Federal Reserve Governor Christopher Waller has given gold prices a boost on Tuesday after a speech in which he listed several indications that inflation was indeed continuing to retreat back toward the central bank’s 2% target.
Speaking at the American Enterprise Institute, Waller began by referring back to his speech in October, entitled ‘Something's Got to Give,’ in which he observed “strong economic growth and employment data” in Q3, alongside “clear moderation in core personal consumption expenditures (PCE) inflation.”
“While this was good news for employment growth, the pace of real economic activity seemed inconsistent with continued progress toward the Federal Open Market Committee's (FOMC) goal of 2 percent inflation,” he said. “It seemed clear to me then that something had to give— for inflation to continue falling to our 2 percent target, the economy needed to slow from its torrid third-quarter pace. If it did not cool off, then it was likely that progress on inflation would stop or even reverse. So, what remained to be seen was whether the economy would cool or inflation would heat up.”
Waller said he is encouraged by the data from the past few weeks, as he sees slowing in the economy. “Data for October indicated an easing in economic activity, and forecasts for the fourth quarter show the kind of moderation that is more in keeping with progress on lowering inflation,” he said. “In addition, after watching core PCE inflation increase in September from its summer lows, the latest data showed inflation moving in the right direction in October, albeit gradually.”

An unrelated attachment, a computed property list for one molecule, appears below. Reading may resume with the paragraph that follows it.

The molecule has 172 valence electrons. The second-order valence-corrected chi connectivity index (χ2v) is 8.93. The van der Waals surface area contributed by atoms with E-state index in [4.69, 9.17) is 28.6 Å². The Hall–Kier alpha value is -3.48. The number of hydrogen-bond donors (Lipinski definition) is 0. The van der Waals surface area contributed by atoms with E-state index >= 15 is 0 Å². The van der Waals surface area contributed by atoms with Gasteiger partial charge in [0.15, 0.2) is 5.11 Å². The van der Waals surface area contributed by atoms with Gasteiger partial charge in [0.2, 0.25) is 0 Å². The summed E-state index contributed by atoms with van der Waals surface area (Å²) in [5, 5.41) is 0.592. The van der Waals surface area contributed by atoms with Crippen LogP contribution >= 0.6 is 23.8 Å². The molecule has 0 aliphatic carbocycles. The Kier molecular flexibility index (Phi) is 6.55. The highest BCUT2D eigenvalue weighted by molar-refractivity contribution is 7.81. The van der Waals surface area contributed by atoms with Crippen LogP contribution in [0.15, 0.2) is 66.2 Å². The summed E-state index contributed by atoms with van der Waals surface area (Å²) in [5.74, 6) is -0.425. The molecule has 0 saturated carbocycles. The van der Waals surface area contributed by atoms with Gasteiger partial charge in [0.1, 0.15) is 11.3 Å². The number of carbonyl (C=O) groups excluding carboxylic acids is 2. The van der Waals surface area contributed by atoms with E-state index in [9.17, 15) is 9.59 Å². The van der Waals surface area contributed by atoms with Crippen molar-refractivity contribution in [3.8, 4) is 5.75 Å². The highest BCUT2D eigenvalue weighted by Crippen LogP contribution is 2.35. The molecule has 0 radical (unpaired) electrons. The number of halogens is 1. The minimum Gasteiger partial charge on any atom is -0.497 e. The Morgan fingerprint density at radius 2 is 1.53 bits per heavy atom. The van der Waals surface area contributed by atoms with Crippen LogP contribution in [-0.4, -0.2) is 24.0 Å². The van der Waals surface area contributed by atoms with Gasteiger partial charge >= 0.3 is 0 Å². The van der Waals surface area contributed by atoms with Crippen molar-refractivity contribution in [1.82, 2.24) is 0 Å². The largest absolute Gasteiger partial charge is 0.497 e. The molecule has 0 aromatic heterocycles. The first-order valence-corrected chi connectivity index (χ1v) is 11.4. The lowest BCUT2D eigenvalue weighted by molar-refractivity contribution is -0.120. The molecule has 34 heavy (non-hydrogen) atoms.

While the Fed governor said it’s still too early to say whether the slowing will be sustained, he said he is “increasingly confident that policy is currently well positioned to slow the economy and get inflation back to 2 percent.”
Looking at overall economic activity, Waller said that the initial estimate of Q3 real gross domestic product (GDP) was “a vigorous 4.9 percent […] We'll find out tomorrow if that estimate holds up, but growth in the quarter clearly picked up from the first half of 2023, when real GDP grew at a little more than a 2 percent pace,” he said. “Growth in consumer spending, which accounts for most of GDP, was strong in the third quarter.”
However, he said that October data indicates that consumer spending is cooling from its torrid Q3 pace. “Retail sales fell 0.1 percent, the first drop since March,” Waller noted. “[E]ven without motor vehicles and sales at gas stations, retail sales barely increased in October, which may reflect a broad-based moderation in demand.”
He also observed that business activity appears to have slowed in October. “[M]anufacturing output edged up only 0.1 percent last month,” he said. “Surveys of purchasing managers by the Institute for Supply Management indicated that both manufacturing and non-manufacturing activity slowed in October.”